I was called to the oncology unit to talk with Helen, a patient with cancer, about a power of attorney for healthcare. I understood Helen had several siblings, with one whom she was particularly close. Helen was alone in her room when we met, and voiced her sister Mary would be who she would chose to be her DPOA-H. Helen talked about her hopes for some time yet, and her understanding that all treatments offered were just to “buy me some time”, without a hope of cure. Helen tired quickly as we talked, and I offered to return the next day to confirm her wishes and sign her document.
When I returned the next day, a woman was at her bedside. I introduced myself, and the woman at the bedside introduced herself as the patient’s sister, Susan. I asked Helen’s permission to provide a brief recap of yesterday’s conversation, to save her energy for additional conversation. When I relayed that Helen had chosen Mary to be her DPOA-H, the sister at the bedside, Susan, seemed taken aback and surprised. Helen gently took Susan’s hand and said to her, “when my time comes, I need you right here, holding my hand and singing me home. Mary can be out there, directing things, slaying dragons. I need you right here.”
I often hear families feeling uncomfortable about choosing one person over another for the role of DPOA-H. What if the others are offended or mad? This is one example of how each of us has gifts and talents, and fully utilizing and honoring those gifts. There isn’t one role more “important” than another. Each role requires different gifts, and that role should be given to the one who can best carry out those duties, fully celebrating the gifts of each member of a family.
At the age of 71, my mom was diagnosed with Colon Cancer. This diagnosis was particularly challenging because my mom’s younger sister lost her decade-long battle with Colon Cancer only a few months prior.
My mom evaluated her options and decided not to treat her cancer. While we developed my mom’s advance care plan, we spent time talking about how she wanted to live her life.
One of the many gifts that my mom gave me, through advance care planning, was a custom cookbook of our family’s recipes. Cooking was very important to my mom and she wanted to be sure that I could pass them on to our next generation. We spent her final year making each of the recipes together. I will treasure these memories of cooking together forever.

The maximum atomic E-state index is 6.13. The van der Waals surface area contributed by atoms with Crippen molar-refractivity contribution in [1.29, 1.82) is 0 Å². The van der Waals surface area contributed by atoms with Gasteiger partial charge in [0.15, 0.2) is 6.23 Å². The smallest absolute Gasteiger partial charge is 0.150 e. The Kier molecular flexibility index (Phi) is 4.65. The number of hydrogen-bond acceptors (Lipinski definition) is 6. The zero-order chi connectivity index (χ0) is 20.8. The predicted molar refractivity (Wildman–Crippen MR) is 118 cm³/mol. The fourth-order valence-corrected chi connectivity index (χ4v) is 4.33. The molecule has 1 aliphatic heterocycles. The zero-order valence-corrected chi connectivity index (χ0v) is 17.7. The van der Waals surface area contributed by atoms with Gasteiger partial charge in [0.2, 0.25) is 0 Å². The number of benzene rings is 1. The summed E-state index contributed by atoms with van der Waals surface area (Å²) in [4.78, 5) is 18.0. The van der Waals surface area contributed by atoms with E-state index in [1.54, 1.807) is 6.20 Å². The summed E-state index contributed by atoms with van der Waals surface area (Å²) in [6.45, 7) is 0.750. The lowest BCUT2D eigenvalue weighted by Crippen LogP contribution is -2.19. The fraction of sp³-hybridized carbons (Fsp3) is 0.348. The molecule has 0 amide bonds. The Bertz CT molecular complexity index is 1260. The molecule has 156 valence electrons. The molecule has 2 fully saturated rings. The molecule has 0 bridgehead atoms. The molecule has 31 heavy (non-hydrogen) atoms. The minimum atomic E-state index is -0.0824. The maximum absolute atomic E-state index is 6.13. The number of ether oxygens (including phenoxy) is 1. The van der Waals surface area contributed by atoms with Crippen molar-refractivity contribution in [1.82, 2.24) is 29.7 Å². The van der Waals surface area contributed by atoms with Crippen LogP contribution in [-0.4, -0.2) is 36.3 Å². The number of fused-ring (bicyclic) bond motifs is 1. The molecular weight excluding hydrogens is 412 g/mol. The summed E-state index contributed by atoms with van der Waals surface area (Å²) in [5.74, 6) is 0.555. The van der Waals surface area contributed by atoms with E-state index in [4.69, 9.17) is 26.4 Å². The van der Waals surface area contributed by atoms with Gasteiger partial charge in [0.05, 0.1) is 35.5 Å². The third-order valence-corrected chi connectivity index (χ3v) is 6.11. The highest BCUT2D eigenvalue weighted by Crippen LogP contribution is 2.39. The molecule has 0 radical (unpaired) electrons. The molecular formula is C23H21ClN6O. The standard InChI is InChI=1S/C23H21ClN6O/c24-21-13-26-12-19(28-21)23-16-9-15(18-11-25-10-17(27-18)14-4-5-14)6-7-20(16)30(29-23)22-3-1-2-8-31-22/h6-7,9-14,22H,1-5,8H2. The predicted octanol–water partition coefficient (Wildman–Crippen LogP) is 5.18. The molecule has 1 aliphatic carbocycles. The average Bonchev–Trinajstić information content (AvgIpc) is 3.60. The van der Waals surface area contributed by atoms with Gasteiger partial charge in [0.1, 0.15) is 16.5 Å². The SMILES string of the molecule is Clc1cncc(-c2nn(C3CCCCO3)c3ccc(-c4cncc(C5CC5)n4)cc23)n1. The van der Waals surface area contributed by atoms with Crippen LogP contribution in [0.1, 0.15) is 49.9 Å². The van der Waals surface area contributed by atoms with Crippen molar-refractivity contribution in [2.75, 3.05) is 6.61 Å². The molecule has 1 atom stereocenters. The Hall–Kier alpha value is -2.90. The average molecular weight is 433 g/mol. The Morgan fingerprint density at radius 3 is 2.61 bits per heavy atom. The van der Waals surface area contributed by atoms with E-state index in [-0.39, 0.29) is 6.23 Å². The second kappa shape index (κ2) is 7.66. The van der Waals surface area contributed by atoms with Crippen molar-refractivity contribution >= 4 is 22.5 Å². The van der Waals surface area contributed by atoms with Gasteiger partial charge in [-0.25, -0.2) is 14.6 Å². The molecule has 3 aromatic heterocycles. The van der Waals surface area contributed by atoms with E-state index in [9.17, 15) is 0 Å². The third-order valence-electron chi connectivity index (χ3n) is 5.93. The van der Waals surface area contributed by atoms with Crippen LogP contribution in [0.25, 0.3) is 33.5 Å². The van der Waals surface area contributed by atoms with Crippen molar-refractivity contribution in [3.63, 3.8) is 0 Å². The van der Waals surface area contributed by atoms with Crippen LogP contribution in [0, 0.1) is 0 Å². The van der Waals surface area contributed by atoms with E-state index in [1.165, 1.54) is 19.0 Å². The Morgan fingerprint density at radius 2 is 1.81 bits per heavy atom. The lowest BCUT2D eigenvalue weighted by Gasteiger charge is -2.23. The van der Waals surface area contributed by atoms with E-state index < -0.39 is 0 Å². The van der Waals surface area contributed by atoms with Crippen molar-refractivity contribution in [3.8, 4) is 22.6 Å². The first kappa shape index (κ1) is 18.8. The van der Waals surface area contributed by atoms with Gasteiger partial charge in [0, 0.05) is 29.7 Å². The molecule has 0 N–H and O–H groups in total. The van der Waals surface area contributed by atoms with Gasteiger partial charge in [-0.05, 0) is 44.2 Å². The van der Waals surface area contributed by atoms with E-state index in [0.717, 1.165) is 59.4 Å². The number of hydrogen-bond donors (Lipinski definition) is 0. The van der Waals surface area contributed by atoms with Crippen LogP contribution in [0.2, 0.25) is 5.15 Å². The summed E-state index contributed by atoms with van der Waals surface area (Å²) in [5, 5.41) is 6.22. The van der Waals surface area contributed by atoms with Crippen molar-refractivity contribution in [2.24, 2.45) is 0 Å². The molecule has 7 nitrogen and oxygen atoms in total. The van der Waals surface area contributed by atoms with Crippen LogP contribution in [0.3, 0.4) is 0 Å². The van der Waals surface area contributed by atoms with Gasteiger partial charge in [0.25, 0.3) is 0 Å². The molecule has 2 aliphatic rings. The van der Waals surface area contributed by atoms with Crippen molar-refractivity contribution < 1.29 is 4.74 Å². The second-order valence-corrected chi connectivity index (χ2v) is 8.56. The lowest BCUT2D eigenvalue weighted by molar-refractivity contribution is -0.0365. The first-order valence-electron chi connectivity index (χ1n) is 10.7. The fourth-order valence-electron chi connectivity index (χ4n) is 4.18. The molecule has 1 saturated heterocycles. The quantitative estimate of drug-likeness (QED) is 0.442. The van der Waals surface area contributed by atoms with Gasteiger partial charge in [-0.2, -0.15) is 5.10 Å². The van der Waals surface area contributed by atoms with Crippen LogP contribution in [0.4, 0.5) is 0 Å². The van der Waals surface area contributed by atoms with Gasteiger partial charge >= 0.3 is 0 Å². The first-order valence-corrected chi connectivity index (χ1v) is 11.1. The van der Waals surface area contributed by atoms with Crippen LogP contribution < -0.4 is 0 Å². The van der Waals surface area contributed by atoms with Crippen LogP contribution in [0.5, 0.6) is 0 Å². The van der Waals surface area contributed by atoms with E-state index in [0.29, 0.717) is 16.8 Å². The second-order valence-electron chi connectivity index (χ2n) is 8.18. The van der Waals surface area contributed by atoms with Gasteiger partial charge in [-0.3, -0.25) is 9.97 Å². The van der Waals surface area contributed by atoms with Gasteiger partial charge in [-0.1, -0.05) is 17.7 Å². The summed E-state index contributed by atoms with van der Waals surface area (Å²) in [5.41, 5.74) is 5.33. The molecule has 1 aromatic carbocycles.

My mom lived under her own terms for one full year. We shared stories about the past, traveled to her favorite destinations and ate all her favorite foods.
My mom’s advance care plan allowed us to focus on the milestones she wanted to achieve before death. And when it came time to make decisions when she was no longer able to, we did them with confidence that we were honoring her wishes.
Through Honoring Choices Pacific Northwest, my mom’s experience drives me to support other families with the gift of advance care planning.
To most people, the image of someone spitting on combat boots would not conjure up an image of what love looks like – but for me, it is a perfect picture of the meaning of the word.
My husband Dave was diagnosed with colon cancer at the age of 43. Our youngest child, Andrew was 12 and Dave was determined to fight. He went through surgery and a year of chemo and then “went on with his life.” However, in the fall of 1994 the cancer returned and Dave was given “three months to three years” to live.
Knowing Andrew would graduate in June, 1997, Dave set a goal, although not very realistic under the circumstances, to see Andrew graduate, 2½ years after Dave’s recurrence.
Dave qualified for clinical trials where treatments were being tested, and he chose that option. He continued to work, attended school concerts, soccer games, and participated in family gatherings, all while being connected to a machine that pumped poison into his chest through a device that had been surgically implanted.
In October 1996, Dave and his doctors decided it was time to stop any treatment. Dave left his job, went on hospice and began actively preparing to die. He wrote us letters, prepared a notebook laying out financial information, and the nuts and bolts of doing all the things he had been used to doing to maintain our home, etc. He began to prepare us for the time he would no longer physically be with us.